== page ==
Flights to and from Israel are cancelled
Impact on air traffic and passenger rights
Many airlines have temporarily suspended their flights to and from Israel, and there has been a significant reduction in air traffic through Israeli airspace. In this article, we examine the repercussions of the challenges faced by Israel on the aviation industry and the rights of passengers.
Impact on regional airspace
Recent developments in Israel have left their mark on flight tracking systems. The screenshot provided below is dated Monday, October 16, 2023, and has been sourced from flightradar24.
One notable observation is the void in flight paths above Israel and its northern neighbors, Lebanon and Syria. Even flights to and from Jordan are opting for detours, redirecting their routes further south across Egyptian airspace.
A similar situation is unfolding over Ukraine, where the ongoing conflict has led to airspace adjustments. Flights that would normally fly over Ukraine are shifting their paths to the south, while planes flying through Israel and other Middle Eastern regions are adjusting their routes to the north.
As a result, many flights from Europe heading to international hubs like the United Arab Emirates (including Dubai) and Singapore now traverse the airspace over Turkey. Consequently, Turkish airspace is witnessing a surge in air traffic.
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Domestic flights and private jets
The only flights currently maintaining regular routes through Israeli airspace are domestic flights, specifically those shuttling between Eilat and Tel Aviv. If you time it right, you may even spot a repatriation flight or, on occasion, a private KlasJet flight on the live map of flightradar24. KlasJet serve unique functions such as facilitating the travel of European Union delegations.
List of airlines with cancelled Israel flights
International airlines have suspended hundreds of flights to and from Tel Aviv following the outbreak of violence in Israel and Palestine over the week. Here’s an overview of all European airlines:
- Lufthansa, the parent company of Austrian Airlines, Swiss International Airlines, and Brussels Airlines, has canceled flights to and from Tel Aviv until Saturday.
- Ryanair, Europe’s largest airline in terms of passenger numbers, will not operate flights to and from Tel Aviv until Wednesday.
- easyJet, a British carrier, has temporarily stopped flights to Tel Aviv until Friday and is adjusting flight schedules in the coming days.
- Air France KLM has suspended flights without specifying when they might resume flights.
- Transavia France, an Air France unit, has canceled flights until Thursday, and the status of flights from October 13 remains uncertain.
- Norwegian Air has canceled flights between Copenhagen and Stockholm to Tel Aviv and return flights until December 19.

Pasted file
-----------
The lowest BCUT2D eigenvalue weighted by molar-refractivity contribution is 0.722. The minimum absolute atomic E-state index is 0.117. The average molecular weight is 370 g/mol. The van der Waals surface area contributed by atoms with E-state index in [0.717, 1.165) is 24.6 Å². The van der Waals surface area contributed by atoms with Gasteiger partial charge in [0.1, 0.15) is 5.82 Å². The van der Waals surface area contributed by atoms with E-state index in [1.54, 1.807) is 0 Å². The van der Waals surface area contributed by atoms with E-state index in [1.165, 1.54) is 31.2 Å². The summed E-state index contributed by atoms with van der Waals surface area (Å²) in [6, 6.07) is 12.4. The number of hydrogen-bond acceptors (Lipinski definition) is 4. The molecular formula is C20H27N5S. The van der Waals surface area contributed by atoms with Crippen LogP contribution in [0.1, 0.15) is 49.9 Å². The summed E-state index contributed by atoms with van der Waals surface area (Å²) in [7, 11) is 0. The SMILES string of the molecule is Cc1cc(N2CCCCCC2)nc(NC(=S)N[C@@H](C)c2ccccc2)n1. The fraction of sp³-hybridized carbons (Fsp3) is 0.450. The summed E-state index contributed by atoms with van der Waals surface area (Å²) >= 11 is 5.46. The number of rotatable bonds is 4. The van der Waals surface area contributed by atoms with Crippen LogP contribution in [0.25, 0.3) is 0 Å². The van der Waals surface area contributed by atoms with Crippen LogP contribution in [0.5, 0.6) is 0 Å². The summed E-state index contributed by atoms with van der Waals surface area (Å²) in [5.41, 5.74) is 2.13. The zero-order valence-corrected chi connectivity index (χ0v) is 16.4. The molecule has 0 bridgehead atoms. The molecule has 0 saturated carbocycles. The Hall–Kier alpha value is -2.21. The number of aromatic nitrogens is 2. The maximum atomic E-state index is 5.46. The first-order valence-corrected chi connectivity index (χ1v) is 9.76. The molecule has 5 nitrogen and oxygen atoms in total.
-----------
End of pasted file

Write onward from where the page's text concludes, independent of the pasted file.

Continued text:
- Finnair will not operate flights to Tel Aviv until the end of the Nordic winter season on March 30, 2024, and currently avoids Israeli airspace on its routes.
- Wizz Air from Hungary has canceled flights to and from Tel Aviv until further notice.
- Portugal’s TAP has suspended flights to and from Tel Aviv, offering passengers with bookings until the end of October the option to rebook or request a refund.
- Iberia and Vueling, both part of the IAG group, have suspended their flights to Israel indefinitely.
- British Airways, also owned by IAG, has suspended flights to Tel Aviv after returning a flight to London due to security concerns.
- Air Europa, another Spanish airline, canceled a scheduled flight to Israel and is evaluating the resumption of flights from Wednesday.
- ITA from Italy has canceled flights to and from Tel Aviv.
- Aegean Airlines has canceled all flights to and from Tel Aviv until Thursday.
- Bulgaria Air canceled a return flight to Tel Aviv on Monday and Tuesday, with plans to operate a flight to and from Tel Aviv on Thursday as scheduled.
- Air Malta canceled two return trips on Monday and Wednesday and will continue adjusting operations as needed.
- Icelandair announced the cancellation of its last three scheduled flights to Tel Aviv on Sunday.
- Virgin Atlantic has canceled a return trip to Tel Aviv on Tuesday and Wednesday, warning of possible delays or cancellations on its London Heathrow to Tel Aviv route.
- Poland’s LOT anticipates potential delays or cancellations of flights from Tel Aviv in the coming days.
Right to a cash refund ticket
If your flight has been canceled by one of these airlines, you are eligible for a refund, which means a full reimbursement of your ticket costs. Typically, the airline will notify you of this via email and provide you with three options:
- A replacement flight.
- A voucher equal to the value of your ticket.
- A cash refund.
Option 3, a cash refund, is often the best choice. Recently, European countries have organized repatriation flights, making it possible to opt for these while still securing a refund for your canceled flights.
Our tip: don’t cancel your flight yourself, but wait until the airline notifies you.
No compensation due to force majeure
In the event of flight cancellations to or from Israel, airlines are obligated to provide refunds, but compensation is not applicable. The current situation in Israel is considered an exceptional circumstance, falling under the category of force majeure, which exempts airlines from compensation liability.
Normally if an airline cancels a flight by their own admission, travelers are entitled to compensation. However, this compensation entitlement is not applicable in cases where the airline is not responsible for the cancellation. For an in-depth exploration of your compensation rights and the associated exceptions, you can find comprehensive information on our air passenger rights page.